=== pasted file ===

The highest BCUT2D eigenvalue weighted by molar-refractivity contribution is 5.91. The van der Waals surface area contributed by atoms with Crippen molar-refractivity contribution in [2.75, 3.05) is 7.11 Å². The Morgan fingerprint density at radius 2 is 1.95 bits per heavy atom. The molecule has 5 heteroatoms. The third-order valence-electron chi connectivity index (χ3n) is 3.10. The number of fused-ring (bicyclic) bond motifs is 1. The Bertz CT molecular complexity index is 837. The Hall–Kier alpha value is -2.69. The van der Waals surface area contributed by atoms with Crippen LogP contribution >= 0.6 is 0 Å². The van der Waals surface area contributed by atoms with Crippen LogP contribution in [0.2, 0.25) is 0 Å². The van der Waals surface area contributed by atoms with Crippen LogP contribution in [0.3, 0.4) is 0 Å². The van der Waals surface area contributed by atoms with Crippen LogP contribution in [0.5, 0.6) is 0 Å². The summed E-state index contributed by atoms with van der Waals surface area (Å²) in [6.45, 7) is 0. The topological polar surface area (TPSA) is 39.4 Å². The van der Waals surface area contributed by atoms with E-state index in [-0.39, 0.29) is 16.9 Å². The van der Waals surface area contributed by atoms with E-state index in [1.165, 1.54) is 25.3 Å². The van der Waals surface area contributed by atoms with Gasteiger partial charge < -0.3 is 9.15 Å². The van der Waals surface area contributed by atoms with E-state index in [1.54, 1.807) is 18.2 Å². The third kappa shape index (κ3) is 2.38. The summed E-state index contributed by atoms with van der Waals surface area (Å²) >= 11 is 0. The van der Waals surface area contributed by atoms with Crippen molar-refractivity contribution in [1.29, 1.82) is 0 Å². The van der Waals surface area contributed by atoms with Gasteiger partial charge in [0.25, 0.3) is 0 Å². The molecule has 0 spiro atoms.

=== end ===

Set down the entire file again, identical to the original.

The highest BCUT2D eigenvalue weighted by molar-refractivity contribution is 5.91. The van der Waals surface area contributed by atoms with Crippen molar-refractivity contribution in [2.75, 3.05) is 7.11 Å². The Morgan fingerprint density at radius 2 is 1.95 bits per heavy atom. The molecule has 5 heteroatoms. The third-order valence-electron chi connectivity index (χ3n) is 3.10. The number of fused-ring (bicyclic) bond motifs is 1. The Bertz CT molecular complexity index is 837. The Hall–Kier alpha value is -2.69. The van der Waals surface area contributed by atoms with Crippen LogP contribution >= 0.6 is 0 Å². The van der Waals surface area contributed by atoms with Crippen LogP contribution in [0.2, 0.25) is 0 Å². The van der Waals surface area contributed by atoms with Crippen LogP contribution in [0.3, 0.4) is 0 Å². The van der Waals surface area contributed by atoms with Crippen LogP contribution in [0.5, 0.6) is 0 Å². The summed E-state index contributed by atoms with van der Waals surface area (Å²) in [6.45, 7) is 0. The topological polar surface area (TPSA) is 39.4 Å². The van der Waals surface area contributed by atoms with E-state index in [-0.39, 0.29) is 16.9 Å². The van der Waals surface area contributed by atoms with E-state index in [1.165, 1.54) is 25.3 Å². The van der Waals surface area contributed by atoms with Gasteiger partial charge < -0.3 is 9.15 Å². The van der Waals surface area contributed by atoms with E-state index in [1.54, 1.807) is 18.2 Å². The third kappa shape index (κ3) is 2.38. The summed E-state index contributed by atoms with van der Waals surface area (Å²) >= 11 is 0. The van der Waals surface area contributed by atoms with Crippen molar-refractivity contribution in [1.29, 1.82) is 0 Å². The van der Waals surface area contributed by atoms with Gasteiger partial charge in [0.25, 0.3) is 0 Å². The molecule has 0 spiro atoms.